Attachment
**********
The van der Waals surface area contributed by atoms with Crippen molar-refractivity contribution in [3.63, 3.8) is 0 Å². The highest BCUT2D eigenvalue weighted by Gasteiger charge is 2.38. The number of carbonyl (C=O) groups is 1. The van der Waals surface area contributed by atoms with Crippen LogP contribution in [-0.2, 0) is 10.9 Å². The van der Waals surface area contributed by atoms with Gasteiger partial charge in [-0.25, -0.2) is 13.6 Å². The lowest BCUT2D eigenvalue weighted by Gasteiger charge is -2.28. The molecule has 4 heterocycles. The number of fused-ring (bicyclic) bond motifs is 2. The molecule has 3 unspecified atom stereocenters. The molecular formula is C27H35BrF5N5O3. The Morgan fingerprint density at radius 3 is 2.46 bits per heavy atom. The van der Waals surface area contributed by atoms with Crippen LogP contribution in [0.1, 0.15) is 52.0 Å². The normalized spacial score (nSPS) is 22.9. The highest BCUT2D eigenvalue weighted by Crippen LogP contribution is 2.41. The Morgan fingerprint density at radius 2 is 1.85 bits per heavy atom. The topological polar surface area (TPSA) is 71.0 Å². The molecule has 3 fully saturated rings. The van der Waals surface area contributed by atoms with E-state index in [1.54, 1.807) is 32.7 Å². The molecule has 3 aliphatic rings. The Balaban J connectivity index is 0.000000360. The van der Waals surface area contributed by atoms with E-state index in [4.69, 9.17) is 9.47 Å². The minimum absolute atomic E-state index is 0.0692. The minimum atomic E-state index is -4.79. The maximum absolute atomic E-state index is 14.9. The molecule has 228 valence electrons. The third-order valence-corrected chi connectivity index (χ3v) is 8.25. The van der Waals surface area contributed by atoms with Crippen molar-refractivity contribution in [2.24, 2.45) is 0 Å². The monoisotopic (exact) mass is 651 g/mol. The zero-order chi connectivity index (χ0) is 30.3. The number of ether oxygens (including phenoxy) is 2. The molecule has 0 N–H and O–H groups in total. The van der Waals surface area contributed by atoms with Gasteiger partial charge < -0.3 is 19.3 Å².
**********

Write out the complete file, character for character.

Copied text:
The van der Waals surface area contributed by atoms with Crippen molar-refractivity contribution in [3.63, 3.8) is 0 Å². The highest BCUT2D eigenvalue weighted by Gasteiger charge is 2.38. The number of carbonyl (C=O) groups is 1. The van der Waals surface area contributed by atoms with Crippen LogP contribution in [-0.2, 0) is 10.9 Å². The van der Waals surface area contributed by atoms with Gasteiger partial charge in [-0.25, -0.2) is 13.6 Å². The lowest BCUT2D eigenvalue weighted by Gasteiger charge is -2.28. The molecule has 4 heterocycles. The number of fused-ring (bicyclic) bond motifs is 2. The molecule has 3 unspecified atom stereocenters. The molecular formula is C27H35BrF5N5O3. The Morgan fingerprint density at radius 3 is 2.46 bits per heavy atom. The van der Waals surface area contributed by atoms with Crippen LogP contribution in [0.1, 0.15) is 52.0 Å². The normalized spacial score (nSPS) is 22.9. The highest BCUT2D eigenvalue weighted by Crippen LogP contribution is 2.41. The Morgan fingerprint density at radius 2 is 1.85 bits per heavy atom. The topological polar surface area (TPSA) is 71.0 Å². The molecule has 3 fully saturated rings. The van der Waals surface area contributed by atoms with E-state index in [1.54, 1.807) is 32.7 Å². The molecule has 3 aliphatic rings. The Balaban J connectivity index is 0.000000360. The van der Waals surface area contributed by atoms with E-state index in [4.69, 9.17) is 9.47 Å². The minimum absolute atomic E-state index is 0.0692. The minimum atomic E-state index is -4.79. The maximum absolute atomic E-state index is 14.9. The molecule has 228 valence electrons. The third-order valence-corrected chi connectivity index (χ3v) is 8.25. The van der Waals surface area contributed by atoms with Crippen molar-refractivity contribution in [2.24, 2.45) is 0 Å². The monoisotopic (exact) mass is 651 g/mol. The zero-order chi connectivity index (χ0) is 30.3. The number of ether oxygens (including phenoxy) is 2. The molecule has 0 N–H and O–H groups in total. The van der Waals surface area contributed by atoms with Gasteiger partial charge < -0.3 is 19.3 Å².